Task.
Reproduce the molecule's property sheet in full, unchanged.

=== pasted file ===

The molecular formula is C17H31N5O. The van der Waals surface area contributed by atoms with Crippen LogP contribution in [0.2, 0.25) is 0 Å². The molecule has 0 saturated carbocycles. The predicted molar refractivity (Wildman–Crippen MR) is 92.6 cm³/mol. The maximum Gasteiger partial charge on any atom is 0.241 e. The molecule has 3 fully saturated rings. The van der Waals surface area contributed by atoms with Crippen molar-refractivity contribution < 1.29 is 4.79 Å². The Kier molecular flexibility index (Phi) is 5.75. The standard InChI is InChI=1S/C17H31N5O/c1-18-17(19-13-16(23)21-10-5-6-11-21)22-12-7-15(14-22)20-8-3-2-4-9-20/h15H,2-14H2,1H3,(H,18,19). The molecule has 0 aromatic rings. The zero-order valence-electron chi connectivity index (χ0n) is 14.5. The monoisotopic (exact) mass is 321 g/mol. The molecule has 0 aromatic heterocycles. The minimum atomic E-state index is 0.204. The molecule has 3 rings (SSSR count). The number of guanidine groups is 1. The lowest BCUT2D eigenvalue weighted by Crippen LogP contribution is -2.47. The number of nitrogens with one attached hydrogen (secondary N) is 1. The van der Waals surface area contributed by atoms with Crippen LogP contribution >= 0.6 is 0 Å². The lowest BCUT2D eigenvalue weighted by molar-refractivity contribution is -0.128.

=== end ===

The molecular formula is C17H31N5O. The van der Waals surface area contributed by atoms with Crippen LogP contribution in [0.2, 0.25) is 0 Å². The molecule has 0 saturated carbocycles. The predicted molar refractivity (Wildman–Crippen MR) is 92.6 cm³/mol. The maximum Gasteiger partial charge on any atom is 0.241 e. The molecule has 3 fully saturated rings. The van der Waals surface area contributed by atoms with Crippen molar-refractivity contribution < 1.29 is 4.79 Å². The Kier molecular flexibility index (Phi) is 5.75. The standard InChI is InChI=1S/C17H31N5O/c1-18-17(19-13-16(23)21-10-5-6-11-21)22-12-7-15(14-22)20-8-3-2-4-9-20/h15H,2-14H2,1H3,(H,18,19). The molecule has 0 aromatic rings. The zero-order valence-electron chi connectivity index (χ0n) is 14.5. The monoisotopic (exact) mass is 321 g/mol. The molecule has 0 aromatic heterocycles. The minimum atomic E-state index is 0.204. The molecule has 3 rings (SSSR count). The number of guanidine groups is 1. The lowest BCUT2D eigenvalue weighted by Crippen LogP contribution is -2.47. The number of nitrogens with one attached hydrogen (secondary N) is 1. The van der Waals surface area contributed by atoms with Crippen LogP contribution >= 0.6 is 0 Å². The lowest BCUT2D eigenvalue weighted by molar-refractivity contribution is -0.128.